There's very little land left along the coast. The elevation at Centennial is plus-or-minus 3,500-feet above sea level; you get a four-season climate; you get great topography; clean air. Plus, you are adjacent to a great transportation corridor. We think it's ideal for a new community. The same principles are true for our Tejon Industrial Complex ("TIC") at the base of the Grapevine and our planned recreational community in the mountain area.

When you look ten years out what do you see re the Ranch and build-out?

I see Centennial well under way as a new town with several thousand homes and many schools, community centers, churches-a great model for a new community in California to accommodate our growing population. I see a highly successful business and employment center at TIC contributing to the needed economic diversity of the central valley. Finally, I see a world-class resort and recreational community near Tejon Lake. Tejon Ranch is preserving California's legacy.

How is it that the ownership of Tejon can be so patient? How are you able to avoid the typical pressures of time and money that drive most projects?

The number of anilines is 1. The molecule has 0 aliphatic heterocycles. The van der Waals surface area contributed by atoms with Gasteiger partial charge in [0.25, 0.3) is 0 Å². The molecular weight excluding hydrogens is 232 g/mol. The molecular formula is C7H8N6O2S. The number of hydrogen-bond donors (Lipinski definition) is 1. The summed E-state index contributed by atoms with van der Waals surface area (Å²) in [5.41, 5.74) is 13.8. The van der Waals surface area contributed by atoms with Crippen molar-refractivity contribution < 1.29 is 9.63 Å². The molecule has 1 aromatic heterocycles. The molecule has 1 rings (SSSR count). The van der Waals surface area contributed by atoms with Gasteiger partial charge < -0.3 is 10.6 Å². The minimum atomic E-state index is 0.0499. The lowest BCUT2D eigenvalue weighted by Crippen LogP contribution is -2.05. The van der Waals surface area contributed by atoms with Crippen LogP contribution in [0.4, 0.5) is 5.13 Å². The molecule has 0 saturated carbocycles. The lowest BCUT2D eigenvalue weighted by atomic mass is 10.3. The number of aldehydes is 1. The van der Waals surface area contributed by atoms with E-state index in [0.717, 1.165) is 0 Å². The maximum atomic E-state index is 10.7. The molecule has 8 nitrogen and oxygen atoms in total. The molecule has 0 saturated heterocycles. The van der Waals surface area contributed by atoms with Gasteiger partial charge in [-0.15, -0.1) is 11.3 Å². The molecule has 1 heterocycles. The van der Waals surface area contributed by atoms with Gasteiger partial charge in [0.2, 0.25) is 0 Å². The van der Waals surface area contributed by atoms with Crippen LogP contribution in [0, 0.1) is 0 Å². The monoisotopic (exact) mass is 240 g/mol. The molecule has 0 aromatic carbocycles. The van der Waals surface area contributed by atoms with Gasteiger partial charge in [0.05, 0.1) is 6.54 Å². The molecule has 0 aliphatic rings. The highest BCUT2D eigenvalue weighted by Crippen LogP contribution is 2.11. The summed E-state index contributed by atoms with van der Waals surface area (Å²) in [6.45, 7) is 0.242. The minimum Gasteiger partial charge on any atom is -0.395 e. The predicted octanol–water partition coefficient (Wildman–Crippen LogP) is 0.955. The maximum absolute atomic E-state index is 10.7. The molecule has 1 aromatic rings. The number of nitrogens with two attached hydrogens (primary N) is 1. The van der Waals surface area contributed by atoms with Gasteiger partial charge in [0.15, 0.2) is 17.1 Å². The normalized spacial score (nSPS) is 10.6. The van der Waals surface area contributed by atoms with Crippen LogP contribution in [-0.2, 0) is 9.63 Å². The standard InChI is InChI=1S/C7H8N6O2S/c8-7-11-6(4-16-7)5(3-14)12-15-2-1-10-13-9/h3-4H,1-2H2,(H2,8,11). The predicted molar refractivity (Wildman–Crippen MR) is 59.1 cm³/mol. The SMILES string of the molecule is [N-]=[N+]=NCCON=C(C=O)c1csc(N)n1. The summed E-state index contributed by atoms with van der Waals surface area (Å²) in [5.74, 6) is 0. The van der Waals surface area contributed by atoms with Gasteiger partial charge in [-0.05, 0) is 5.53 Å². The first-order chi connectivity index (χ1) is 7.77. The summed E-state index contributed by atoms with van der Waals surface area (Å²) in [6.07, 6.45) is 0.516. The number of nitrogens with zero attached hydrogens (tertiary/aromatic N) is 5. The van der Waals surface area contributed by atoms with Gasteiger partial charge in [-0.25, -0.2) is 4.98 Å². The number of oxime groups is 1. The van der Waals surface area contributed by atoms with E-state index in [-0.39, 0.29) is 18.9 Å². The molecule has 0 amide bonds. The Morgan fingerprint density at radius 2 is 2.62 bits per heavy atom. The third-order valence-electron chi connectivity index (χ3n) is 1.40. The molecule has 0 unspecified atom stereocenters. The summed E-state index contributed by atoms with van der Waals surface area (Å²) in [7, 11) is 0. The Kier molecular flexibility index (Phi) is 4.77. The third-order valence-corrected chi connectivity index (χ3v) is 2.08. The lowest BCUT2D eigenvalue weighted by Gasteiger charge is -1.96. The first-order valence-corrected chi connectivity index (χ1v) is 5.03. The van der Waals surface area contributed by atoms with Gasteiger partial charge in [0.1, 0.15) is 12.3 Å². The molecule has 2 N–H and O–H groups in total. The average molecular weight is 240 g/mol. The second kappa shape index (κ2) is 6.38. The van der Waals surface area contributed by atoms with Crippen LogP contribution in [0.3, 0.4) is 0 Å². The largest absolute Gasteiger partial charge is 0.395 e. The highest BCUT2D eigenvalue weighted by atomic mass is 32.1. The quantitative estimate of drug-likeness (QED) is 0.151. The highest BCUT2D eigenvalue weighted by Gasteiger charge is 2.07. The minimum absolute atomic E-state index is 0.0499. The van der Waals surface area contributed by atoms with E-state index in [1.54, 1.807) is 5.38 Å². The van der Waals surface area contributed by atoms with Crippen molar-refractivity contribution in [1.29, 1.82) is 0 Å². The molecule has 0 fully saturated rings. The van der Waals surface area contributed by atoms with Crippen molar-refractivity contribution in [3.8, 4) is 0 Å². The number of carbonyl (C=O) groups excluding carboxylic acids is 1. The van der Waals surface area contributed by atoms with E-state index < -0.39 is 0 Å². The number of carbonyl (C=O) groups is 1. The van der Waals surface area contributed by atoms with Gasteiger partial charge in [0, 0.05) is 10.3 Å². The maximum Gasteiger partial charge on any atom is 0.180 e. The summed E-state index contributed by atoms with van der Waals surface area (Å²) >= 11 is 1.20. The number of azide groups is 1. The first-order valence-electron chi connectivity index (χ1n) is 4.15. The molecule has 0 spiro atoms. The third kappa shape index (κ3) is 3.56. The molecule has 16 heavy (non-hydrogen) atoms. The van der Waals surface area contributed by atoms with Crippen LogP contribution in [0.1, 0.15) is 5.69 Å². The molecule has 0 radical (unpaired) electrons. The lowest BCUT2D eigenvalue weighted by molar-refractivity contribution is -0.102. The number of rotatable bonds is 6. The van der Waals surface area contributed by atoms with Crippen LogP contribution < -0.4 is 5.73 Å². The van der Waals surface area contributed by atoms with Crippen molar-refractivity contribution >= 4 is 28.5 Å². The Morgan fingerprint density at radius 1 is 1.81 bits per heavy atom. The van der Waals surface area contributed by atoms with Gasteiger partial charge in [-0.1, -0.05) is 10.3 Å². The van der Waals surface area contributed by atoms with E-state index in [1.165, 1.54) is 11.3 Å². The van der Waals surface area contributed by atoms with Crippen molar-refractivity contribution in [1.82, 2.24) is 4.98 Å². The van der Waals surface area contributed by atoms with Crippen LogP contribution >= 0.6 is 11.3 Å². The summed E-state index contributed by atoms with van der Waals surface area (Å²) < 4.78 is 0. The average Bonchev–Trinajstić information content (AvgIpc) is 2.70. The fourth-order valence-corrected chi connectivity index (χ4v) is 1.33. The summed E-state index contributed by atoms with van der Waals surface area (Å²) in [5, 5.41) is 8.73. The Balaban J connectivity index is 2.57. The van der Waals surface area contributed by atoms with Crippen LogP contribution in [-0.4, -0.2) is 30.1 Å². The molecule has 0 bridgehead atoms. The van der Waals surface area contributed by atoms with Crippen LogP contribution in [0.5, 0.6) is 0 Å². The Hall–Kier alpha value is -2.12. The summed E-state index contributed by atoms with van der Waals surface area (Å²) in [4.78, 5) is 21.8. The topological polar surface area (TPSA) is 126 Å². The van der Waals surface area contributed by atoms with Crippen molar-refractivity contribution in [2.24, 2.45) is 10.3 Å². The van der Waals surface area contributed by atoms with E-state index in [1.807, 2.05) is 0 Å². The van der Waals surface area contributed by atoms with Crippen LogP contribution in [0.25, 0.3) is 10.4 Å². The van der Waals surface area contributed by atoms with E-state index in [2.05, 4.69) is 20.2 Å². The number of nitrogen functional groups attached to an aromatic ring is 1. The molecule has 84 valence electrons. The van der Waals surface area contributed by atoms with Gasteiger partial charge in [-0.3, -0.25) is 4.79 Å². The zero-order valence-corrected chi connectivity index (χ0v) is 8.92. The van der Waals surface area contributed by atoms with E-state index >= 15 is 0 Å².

We are fortunate to have a shareholder base with a great deal of patience. They are a group of investors committed to the long-term vision as opposed to short-term appreciation. They recognize the real value of what's going to be created for the shareholders is going to come with entitled land and a very careful and well thought out long-term plan for the ranch rather than just dividing it up in a cookie-cutter fashion and selling off the parcels. We're fortunate that those are the kinds of people who have invested in the company. If you're looking for a quarterly dividend, you buy Exxon or General Electric. If you're looking for a value stock, and believe in the future of California, Tejon Ranch is a prime candidate.